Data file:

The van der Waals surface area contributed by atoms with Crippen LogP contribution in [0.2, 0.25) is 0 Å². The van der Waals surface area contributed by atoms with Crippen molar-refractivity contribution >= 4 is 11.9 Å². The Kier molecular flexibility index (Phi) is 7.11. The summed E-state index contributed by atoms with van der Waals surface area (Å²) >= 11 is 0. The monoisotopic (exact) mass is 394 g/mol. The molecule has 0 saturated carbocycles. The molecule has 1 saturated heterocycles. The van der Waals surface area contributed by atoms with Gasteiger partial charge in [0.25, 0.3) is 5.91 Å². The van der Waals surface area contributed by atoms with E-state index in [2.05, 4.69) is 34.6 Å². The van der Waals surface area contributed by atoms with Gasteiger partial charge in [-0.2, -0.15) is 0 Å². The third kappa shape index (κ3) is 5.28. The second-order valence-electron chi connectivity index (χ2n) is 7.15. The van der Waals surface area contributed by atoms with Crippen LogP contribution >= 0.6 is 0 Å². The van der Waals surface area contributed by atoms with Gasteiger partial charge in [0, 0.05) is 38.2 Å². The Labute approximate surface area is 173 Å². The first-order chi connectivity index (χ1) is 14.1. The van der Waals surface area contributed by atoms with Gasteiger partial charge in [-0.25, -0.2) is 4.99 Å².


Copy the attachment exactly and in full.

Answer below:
The van der Waals surface area contributed by atoms with Crippen LogP contribution in [0.2, 0.25) is 0 Å². The van der Waals surface area contributed by atoms with Crippen molar-refractivity contribution >= 4 is 11.9 Å². The Kier molecular flexibility index (Phi) is 7.11. The summed E-state index contributed by atoms with van der Waals surface area (Å²) >= 11 is 0. The monoisotopic (exact) mass is 394 g/mol. The molecule has 0 saturated carbocycles. The molecule has 1 saturated heterocycles. The van der Waals surface area contributed by atoms with Gasteiger partial charge in [0.25, 0.3) is 5.91 Å². The van der Waals surface area contributed by atoms with E-state index in [2.05, 4.69) is 34.6 Å². The van der Waals surface area contributed by atoms with Gasteiger partial charge in [-0.2, -0.15) is 0 Å². The third kappa shape index (κ3) is 5.28. The second-order valence-electron chi connectivity index (χ2n) is 7.15. The van der Waals surface area contributed by atoms with Crippen LogP contribution >= 0.6 is 0 Å². The van der Waals surface area contributed by atoms with Gasteiger partial charge in [0, 0.05) is 38.2 Å². The Labute approximate surface area is 173 Å². The first-order chi connectivity index (χ1) is 14.1. The van der Waals surface area contributed by atoms with Gasteiger partial charge in [-0.25, -0.2) is 4.99 Å².